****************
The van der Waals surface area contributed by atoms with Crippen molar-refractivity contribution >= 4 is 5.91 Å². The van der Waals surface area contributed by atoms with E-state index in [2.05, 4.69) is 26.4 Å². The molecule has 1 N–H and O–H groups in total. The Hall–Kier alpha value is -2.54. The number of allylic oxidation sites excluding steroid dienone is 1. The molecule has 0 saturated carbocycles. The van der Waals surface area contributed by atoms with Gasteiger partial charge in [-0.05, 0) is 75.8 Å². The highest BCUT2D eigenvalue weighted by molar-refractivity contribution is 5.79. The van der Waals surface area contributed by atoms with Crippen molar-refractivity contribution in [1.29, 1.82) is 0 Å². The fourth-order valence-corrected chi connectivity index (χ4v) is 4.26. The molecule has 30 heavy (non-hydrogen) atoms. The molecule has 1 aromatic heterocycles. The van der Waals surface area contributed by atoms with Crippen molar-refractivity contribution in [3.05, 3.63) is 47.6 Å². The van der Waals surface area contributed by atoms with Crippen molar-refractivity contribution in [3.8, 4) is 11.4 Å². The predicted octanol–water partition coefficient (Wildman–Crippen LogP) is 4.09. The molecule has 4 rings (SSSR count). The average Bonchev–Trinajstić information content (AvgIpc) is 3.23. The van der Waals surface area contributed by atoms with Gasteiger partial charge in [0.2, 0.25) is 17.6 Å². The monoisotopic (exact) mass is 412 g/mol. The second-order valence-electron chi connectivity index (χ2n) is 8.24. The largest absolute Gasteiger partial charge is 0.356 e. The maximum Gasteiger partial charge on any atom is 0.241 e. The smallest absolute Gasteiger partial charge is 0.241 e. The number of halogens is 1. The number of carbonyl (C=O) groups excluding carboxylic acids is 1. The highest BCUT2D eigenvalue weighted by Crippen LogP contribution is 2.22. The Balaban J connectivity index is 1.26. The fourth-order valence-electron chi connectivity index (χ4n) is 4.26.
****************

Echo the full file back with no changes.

The van der Waals surface area contributed by atoms with Crippen molar-refractivity contribution >= 4 is 5.91 Å². The van der Waals surface area contributed by atoms with E-state index in [2.05, 4.69) is 26.4 Å². The molecule has 1 N–H and O–H groups in total. The Hall–Kier alpha value is -2.54. The number of allylic oxidation sites excluding steroid dienone is 1. The molecule has 0 saturated carbocycles. The van der Waals surface area contributed by atoms with Gasteiger partial charge in [-0.05, 0) is 75.8 Å². The highest BCUT2D eigenvalue weighted by molar-refractivity contribution is 5.79. The van der Waals surface area contributed by atoms with Crippen molar-refractivity contribution in [1.29, 1.82) is 0 Å². The fourth-order valence-corrected chi connectivity index (χ4v) is 4.26. The molecule has 30 heavy (non-hydrogen) atoms. The molecule has 1 aromatic heterocycles. The van der Waals surface area contributed by atoms with Crippen molar-refractivity contribution in [3.05, 3.63) is 47.6 Å². The van der Waals surface area contributed by atoms with Crippen molar-refractivity contribution in [3.8, 4) is 11.4 Å². The predicted octanol–water partition coefficient (Wildman–Crippen LogP) is 4.09. The molecule has 4 rings (SSSR count). The average Bonchev–Trinajstić information content (AvgIpc) is 3.23. The van der Waals surface area contributed by atoms with Gasteiger partial charge in [0.2, 0.25) is 17.6 Å². The monoisotopic (exact) mass is 412 g/mol. The second-order valence-electron chi connectivity index (χ2n) is 8.24. The largest absolute Gasteiger partial charge is 0.356 e. The maximum Gasteiger partial charge on any atom is 0.241 e. The smallest absolute Gasteiger partial charge is 0.241 e. The number of halogens is 1. The number of carbonyl (C=O) groups excluding carboxylic acids is 1. The highest BCUT2D eigenvalue weighted by Crippen LogP contribution is 2.22. The Balaban J connectivity index is 1.26. The fourth-order valence-electron chi connectivity index (χ4n) is 4.26.